After Kobe and the Lakers seemingly made a statement last weekend with a huge win against the Miami Heat, the Lakers, this week, seem to have taken a few steps back.
Previous winners of 8 out of their last 10 games before their recent road stint, the Lakers seemed to be finally putting themselves back into the discussion as contenders for yet another title. But just as quickly as this team has risen as a legitimate threat in the last couple weeks, the Lakers, within a matter of days, have fallen uncontrollably back down to reality.
Suffering tough road losses this week to both the Washington Wizards (9-29) and the Detroit Pistons (13-26), the Lakers embarrassingly lost games that shouldn’t have even been close.
While this Laker team has been dismal all year on the road (6-14) and even at times hard to watch, they do have enough talent to contend for a championship. But in order for them to even put themselves into that position, the Lakers have to be consistent.
In the two losses to Detroit and Washington, Kobe shot a combined 17 for 57. Mask or no mask, that is horrendous shooting from the Black Mamba.
According to Mike Bresnahan of the Los Angeles Times, head coach Mike Brown also took displeasure to Kobe’s shot selection following the lost to the Wizards.
“He took some difficult shots that allowed those guys to come up with long rebounds and push the ball down the floor and get some easy buckets,” Brown said. “He was one of those guys that I did not think took great shots in the second half.”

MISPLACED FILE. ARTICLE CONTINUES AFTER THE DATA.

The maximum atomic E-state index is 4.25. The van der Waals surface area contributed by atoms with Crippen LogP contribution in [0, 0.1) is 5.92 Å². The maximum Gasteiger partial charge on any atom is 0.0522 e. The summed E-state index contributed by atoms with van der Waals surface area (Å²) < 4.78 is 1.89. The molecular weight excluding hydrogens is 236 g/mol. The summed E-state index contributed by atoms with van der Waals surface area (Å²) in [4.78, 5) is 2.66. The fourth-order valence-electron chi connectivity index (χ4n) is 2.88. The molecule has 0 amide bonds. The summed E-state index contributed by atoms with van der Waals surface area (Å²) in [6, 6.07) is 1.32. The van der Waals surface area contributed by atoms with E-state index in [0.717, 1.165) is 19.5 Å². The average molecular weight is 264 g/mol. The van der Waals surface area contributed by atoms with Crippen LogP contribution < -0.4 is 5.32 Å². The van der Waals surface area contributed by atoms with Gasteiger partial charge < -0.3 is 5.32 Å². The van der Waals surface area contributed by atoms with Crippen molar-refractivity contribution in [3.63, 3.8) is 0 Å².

With two 7-footers roaming the paint in Pau Gasol and Andrew Bynum, Kobe should no longer have to hoist that many shots. As the Lakers have an obvious height advantage against most teams, using the bigs should be the main weapon in their arsenal. The Lakers, along with Kobe, need to make a collective effort of attacking the paint, not just in the beginning of games, but throughout the entire game.
Another asset that the Lakers need on a nightly basis is Metta World Peace. World Peace is currently having his worse season statistically in his 12-year career. Averaging a career low 5.5 ppg and shooting just 35 percent from the field, World Peace is struggling to say the least. While World Peace does occasionally show signs of life every now and then (i.e. Miami and Sacramento), on most nights he seems more like a liability than an advantage to the team. World Peace needs to find his game on both ends of the court for his team. Basically, he needs to be Ron Artest.
In addition to these predicaments, another glaring issue that seems to consistently be a problem has been the lack of production from the bench. Aside from a couple bright spots off the bench this season in Matt “Always Hustling” Barnes and Andrew “Mini Mamba” Goudelock, the Lakers second unit, like Metta World Peace, doesn’t always deliver. Without Lamar Odom this season, the Lakers no longer have that offensive versatility and reliable rebounding coming off the bench, and frankly, it shows. Streaky at best, the Lakers need reliability from their reserves, and if this group can’t provide it, the front office may need to consider signing role players like Gilbert Arenas or Rasheed Wallace.
As the shortened season seems to be rapidly passing by, the Lakers need to find their game and need to do so quickly. With their archrivals the Boston Celtics visiting Staples Center tomorrow, the Lakers essentially have another chance to make a statement. While the Lakers should have no problem getting up for this game, with the consistency of being inconsistent, you never know what you’ll get from this team.